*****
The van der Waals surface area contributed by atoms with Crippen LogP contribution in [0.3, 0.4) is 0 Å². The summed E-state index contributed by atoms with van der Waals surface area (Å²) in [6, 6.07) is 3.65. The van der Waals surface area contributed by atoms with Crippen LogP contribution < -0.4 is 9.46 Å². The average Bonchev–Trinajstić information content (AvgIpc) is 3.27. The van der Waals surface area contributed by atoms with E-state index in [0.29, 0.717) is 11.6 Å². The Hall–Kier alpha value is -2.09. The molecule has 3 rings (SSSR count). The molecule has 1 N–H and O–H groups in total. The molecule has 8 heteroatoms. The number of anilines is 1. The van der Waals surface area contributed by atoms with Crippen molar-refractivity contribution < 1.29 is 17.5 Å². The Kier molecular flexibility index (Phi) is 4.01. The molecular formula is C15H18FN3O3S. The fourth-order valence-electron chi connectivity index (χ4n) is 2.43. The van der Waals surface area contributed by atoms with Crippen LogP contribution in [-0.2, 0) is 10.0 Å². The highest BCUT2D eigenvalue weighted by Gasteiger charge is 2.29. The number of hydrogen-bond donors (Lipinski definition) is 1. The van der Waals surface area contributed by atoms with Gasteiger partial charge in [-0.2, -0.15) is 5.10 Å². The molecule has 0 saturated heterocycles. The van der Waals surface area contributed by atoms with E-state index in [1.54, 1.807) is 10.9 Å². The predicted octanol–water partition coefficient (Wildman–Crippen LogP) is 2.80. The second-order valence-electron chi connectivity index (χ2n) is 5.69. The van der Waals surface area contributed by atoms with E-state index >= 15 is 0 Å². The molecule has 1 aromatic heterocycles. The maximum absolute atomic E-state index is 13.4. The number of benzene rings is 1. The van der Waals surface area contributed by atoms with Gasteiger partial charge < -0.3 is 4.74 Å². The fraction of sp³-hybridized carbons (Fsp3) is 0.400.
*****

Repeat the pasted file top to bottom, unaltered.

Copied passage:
The van der Waals surface area contributed by atoms with Crippen LogP contribution in [0.3, 0.4) is 0 Å². The summed E-state index contributed by atoms with van der Waals surface area (Å²) in [6, 6.07) is 3.65. The van der Waals surface area contributed by atoms with Crippen LogP contribution < -0.4 is 9.46 Å². The average Bonchev–Trinajstić information content (AvgIpc) is 3.27. The van der Waals surface area contributed by atoms with E-state index in [0.29, 0.717) is 11.6 Å². The Hall–Kier alpha value is -2.09. The molecule has 3 rings (SSSR count). The molecule has 1 N–H and O–H groups in total. The molecule has 8 heteroatoms. The number of anilines is 1. The van der Waals surface area contributed by atoms with Crippen molar-refractivity contribution < 1.29 is 17.5 Å². The Kier molecular flexibility index (Phi) is 4.01. The molecular formula is C15H18FN3O3S. The fourth-order valence-electron chi connectivity index (χ4n) is 2.43. The van der Waals surface area contributed by atoms with Crippen LogP contribution in [-0.2, 0) is 10.0 Å². The highest BCUT2D eigenvalue weighted by Gasteiger charge is 2.29. The number of hydrogen-bond donors (Lipinski definition) is 1. The van der Waals surface area contributed by atoms with Gasteiger partial charge in [-0.2, -0.15) is 5.10 Å². The molecule has 0 saturated heterocycles. The van der Waals surface area contributed by atoms with E-state index in [1.54, 1.807) is 10.9 Å². The predicted octanol–water partition coefficient (Wildman–Crippen LogP) is 2.80. The second-order valence-electron chi connectivity index (χ2n) is 5.69. The van der Waals surface area contributed by atoms with E-state index >= 15 is 0 Å². The molecule has 1 aromatic heterocycles. The maximum absolute atomic E-state index is 13.4. The number of benzene rings is 1. The van der Waals surface area contributed by atoms with Gasteiger partial charge < -0.3 is 4.74 Å². The fraction of sp³-hybridized carbons (Fsp3) is 0.400.